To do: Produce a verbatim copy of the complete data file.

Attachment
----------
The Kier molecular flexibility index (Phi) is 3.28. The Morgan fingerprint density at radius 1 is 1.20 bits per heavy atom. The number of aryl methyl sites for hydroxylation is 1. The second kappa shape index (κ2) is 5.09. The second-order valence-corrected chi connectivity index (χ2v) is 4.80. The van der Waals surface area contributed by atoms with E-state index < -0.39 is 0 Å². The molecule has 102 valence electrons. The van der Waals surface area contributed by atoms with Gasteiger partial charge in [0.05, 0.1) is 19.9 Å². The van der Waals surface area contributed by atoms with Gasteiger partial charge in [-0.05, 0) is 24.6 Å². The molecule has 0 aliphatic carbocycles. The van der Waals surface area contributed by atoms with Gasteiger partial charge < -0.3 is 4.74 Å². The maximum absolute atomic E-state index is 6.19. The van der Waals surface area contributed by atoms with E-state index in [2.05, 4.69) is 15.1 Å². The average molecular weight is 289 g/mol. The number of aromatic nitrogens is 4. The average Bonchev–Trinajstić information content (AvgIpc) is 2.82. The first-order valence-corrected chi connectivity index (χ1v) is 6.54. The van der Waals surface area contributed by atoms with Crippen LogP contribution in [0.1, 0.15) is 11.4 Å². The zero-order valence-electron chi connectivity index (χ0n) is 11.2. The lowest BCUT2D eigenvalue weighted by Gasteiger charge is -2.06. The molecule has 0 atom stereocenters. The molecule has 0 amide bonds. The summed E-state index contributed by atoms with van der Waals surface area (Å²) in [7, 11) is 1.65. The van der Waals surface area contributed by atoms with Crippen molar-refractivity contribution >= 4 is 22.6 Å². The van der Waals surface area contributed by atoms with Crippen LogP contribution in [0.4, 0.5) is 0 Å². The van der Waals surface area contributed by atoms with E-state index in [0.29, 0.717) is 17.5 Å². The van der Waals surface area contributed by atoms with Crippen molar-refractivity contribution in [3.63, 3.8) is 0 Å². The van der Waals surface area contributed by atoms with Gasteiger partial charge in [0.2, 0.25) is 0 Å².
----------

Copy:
The Kier molecular flexibility index (Phi) is 3.28. The Morgan fingerprint density at radius 1 is 1.20 bits per heavy atom. The number of aryl methyl sites for hydroxylation is 1. The second kappa shape index (κ2) is 5.09. The second-order valence-corrected chi connectivity index (χ2v) is 4.80. The van der Waals surface area contributed by atoms with E-state index < -0.39 is 0 Å². The molecule has 102 valence electrons. The van der Waals surface area contributed by atoms with Gasteiger partial charge in [0.05, 0.1) is 19.9 Å². The van der Waals surface area contributed by atoms with Gasteiger partial charge in [-0.05, 0) is 24.6 Å². The molecule has 0 aliphatic carbocycles. The van der Waals surface area contributed by atoms with Gasteiger partial charge < -0.3 is 4.74 Å². The maximum absolute atomic E-state index is 6.19. The van der Waals surface area contributed by atoms with E-state index in [2.05, 4.69) is 15.1 Å². The average molecular weight is 289 g/mol. The number of aromatic nitrogens is 4. The average Bonchev–Trinajstić information content (AvgIpc) is 2.82. The first-order valence-corrected chi connectivity index (χ1v) is 6.54. The van der Waals surface area contributed by atoms with Crippen LogP contribution in [0.1, 0.15) is 11.4 Å². The zero-order valence-electron chi connectivity index (χ0n) is 11.2. The lowest BCUT2D eigenvalue weighted by Gasteiger charge is -2.06. The molecule has 0 atom stereocenters. The molecule has 0 amide bonds. The summed E-state index contributed by atoms with van der Waals surface area (Å²) in [7, 11) is 1.65. The van der Waals surface area contributed by atoms with Crippen molar-refractivity contribution >= 4 is 22.6 Å². The van der Waals surface area contributed by atoms with Crippen LogP contribution in [0.4, 0.5) is 0 Å². The van der Waals surface area contributed by atoms with E-state index in [0.29, 0.717) is 17.5 Å². The van der Waals surface area contributed by atoms with Crippen molar-refractivity contribution in [3.63, 3.8) is 0 Å². The van der Waals surface area contributed by atoms with Gasteiger partial charge in [0.2, 0.25) is 0 Å².